My host had perfected the art of talking while eating delicately. And fast. 'I want you to find someone for us. An employee of ours went missing and you know what the police are like, overstretched trying to deal with crime. Naturally, we're concerned and want you to make discreet enquiries as to her present whereabouts.'
'Tell me what you know already.'
'Her name is Kyla Biggs, she's thirty-three years of age, a valued member of our British team and she's based in Bath. She disappeared on holiday. She was travelling by herself. Should have returned eight days ago but didn't.'
'Where did she holiday?'
'Greece. Corfu, to be exact, but that's all we know. Find out what happened to her. We got little help from the British police and no joy at all from their Greek counterparts. The Corfu police appeared to be suggesting that she did a "Shirley Valentine", as they put it.' His eyebrows lifted briefly in dismissal.
'Did a what?'
'A cinematic reference, I believe. "Run off with a Greek waiter" is what they were trying to imply.'
Corfu. They want me to go to Greece. Somewhere warm. 'You think that's out of the question? Is she single?'
Morton shook his head in exasperation. 'Kyla Biggs has a great future with our company and knows it. Even on her present salary, she could commute from Corfu if she'd fallen in love with someone there. She's also a highly responsible and considerate person. So, no, I don't believe she ran off with a local Adonis.'
'Do we know who she booked her holiday with?'
'So we don't know where she was staying?'
'I'm afraid not. The Greek police drew a blank.'
This could take some time. Especially if it was sunny. 'Corfu was a big island, last time I looked. But I do have a contact there who can assist me,' I exaggerated. Actually, I'd never been there, though an old college friend had made Corfu her home. I hadn't heard from her for years.
'Go and find Miss Biggs for us. We chose you because we're told you speak fluent Greek.'
I nodded. Turkish, actually, but I didn't feel this was the moment to split hairs. Why cloud the issue? This was a terrific starter and the lemon butter worked well with the monkfish, so I'd be fine. 'And whoever told you that also mentioned I liked fish?'
Morton had finished his starter, sipped water and smiled indulgently. 'They didn't have to; we knew that already. I know quite a bit about you. You do eat a lot of fish, drink Pilsner Urquell, live with a lady and ride a motorcycle. You're also broke.'
You can go off people so quickly sometimes. 'You don't need a detective, after all.'
'You shop at our store, remember? You pay with plastic, so we know about every item you've ever bought. Our computers work this up into a customer profile. You also buy petrol from us and the amounts suggest you ride a motorcycle. You buy items of female hygiene and the rest is self-explanatory. Lately, you have spent more money on special offers and less on luxuries, suggesting you are feeling the pinch. Many do right now.' He had reached into his pocket and extracted a thick business envelope bearing my name in typescript. 'You'll find a photograph of Miss Biggs and contact numbers inside, as well as a thousand pounds to speed you on your way.' He set it delicately next to my beer glass.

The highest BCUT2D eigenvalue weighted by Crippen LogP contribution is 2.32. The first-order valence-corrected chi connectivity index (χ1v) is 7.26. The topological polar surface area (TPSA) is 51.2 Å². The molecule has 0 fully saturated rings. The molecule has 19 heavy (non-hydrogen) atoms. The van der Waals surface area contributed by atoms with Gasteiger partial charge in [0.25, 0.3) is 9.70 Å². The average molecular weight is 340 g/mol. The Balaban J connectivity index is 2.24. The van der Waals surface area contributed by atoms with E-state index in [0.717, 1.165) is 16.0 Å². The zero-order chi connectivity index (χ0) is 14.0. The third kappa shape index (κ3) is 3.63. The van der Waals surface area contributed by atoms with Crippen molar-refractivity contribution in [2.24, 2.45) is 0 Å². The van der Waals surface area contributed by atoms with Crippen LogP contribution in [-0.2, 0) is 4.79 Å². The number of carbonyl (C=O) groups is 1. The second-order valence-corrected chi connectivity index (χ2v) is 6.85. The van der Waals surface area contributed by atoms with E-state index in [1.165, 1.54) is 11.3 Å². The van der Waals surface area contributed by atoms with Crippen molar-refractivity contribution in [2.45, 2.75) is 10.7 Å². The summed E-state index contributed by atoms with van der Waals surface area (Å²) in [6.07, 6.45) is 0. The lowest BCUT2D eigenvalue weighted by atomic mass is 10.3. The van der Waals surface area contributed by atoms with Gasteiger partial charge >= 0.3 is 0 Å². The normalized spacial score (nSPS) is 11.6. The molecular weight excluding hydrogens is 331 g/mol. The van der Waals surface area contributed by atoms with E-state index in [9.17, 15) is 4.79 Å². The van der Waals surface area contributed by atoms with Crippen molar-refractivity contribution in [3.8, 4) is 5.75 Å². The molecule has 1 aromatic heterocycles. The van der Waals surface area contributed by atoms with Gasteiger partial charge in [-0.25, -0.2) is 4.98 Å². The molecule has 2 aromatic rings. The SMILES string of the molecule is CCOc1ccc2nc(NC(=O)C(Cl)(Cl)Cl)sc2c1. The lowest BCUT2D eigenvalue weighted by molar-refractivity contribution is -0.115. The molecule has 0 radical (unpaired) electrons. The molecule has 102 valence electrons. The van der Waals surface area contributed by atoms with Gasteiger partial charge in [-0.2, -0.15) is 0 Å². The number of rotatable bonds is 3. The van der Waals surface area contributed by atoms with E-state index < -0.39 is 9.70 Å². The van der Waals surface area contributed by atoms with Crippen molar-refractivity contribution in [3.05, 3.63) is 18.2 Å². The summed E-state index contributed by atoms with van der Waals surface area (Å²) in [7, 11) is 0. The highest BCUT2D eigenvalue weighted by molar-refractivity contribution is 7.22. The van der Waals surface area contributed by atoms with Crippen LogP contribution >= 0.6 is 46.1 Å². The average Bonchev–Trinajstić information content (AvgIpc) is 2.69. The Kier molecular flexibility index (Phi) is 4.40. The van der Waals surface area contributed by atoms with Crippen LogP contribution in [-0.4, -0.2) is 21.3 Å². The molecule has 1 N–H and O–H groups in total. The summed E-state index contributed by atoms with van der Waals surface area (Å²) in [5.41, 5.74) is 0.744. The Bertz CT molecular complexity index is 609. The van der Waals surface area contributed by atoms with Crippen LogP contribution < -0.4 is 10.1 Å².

I parried his move by extricating a slightly crumpled sheet of densely printed A4 from my jacket pocket. 'Standard contract; sign at the bottom.'
'Of course.' He produced a Mont Blanc ballpoint pen and made a squiggle on the bottom without reading a line of it. 'I'm afraid I must leave you to your main course; I have a car waiting. Please contact us as soon as you know anything at all.' He stood up to leave.
I rose too but hesitated when he offered to shake hands. 'There's just one thing I should perhaps mention: I don't fly. I never use planes. Ever.'
Morton's expression changed from businesslike to mild amusement. He grabbed my hand and shook it. 'Then I suggest you don't linger over dessert. Goodbye, Mr Honeysett.'
Ten seconds later he had disappeared and been replaced by one waiter who cleared away the plates and another who asked if I was ready to order my main course. I fingered the sealed envelope by my beer glass. Could this be an elaborate hoax? If this was full of bits of newspaper, then I would get a chance to put my considerable experience as washer-upper to good use. I dismissed the thought. Morton had judged me correctly: I was the performing seal of the private eye world and he had thrown me a fish.(Continues…)
Excerpted from "An Inch of Time"
Copyright © 2012 Peter Helton.
Excerpted by permission of Severn House Publishers Limited.
All rights reserved. No part of this excerpt may be reproduced or reprinted without permission in writing from the publisher.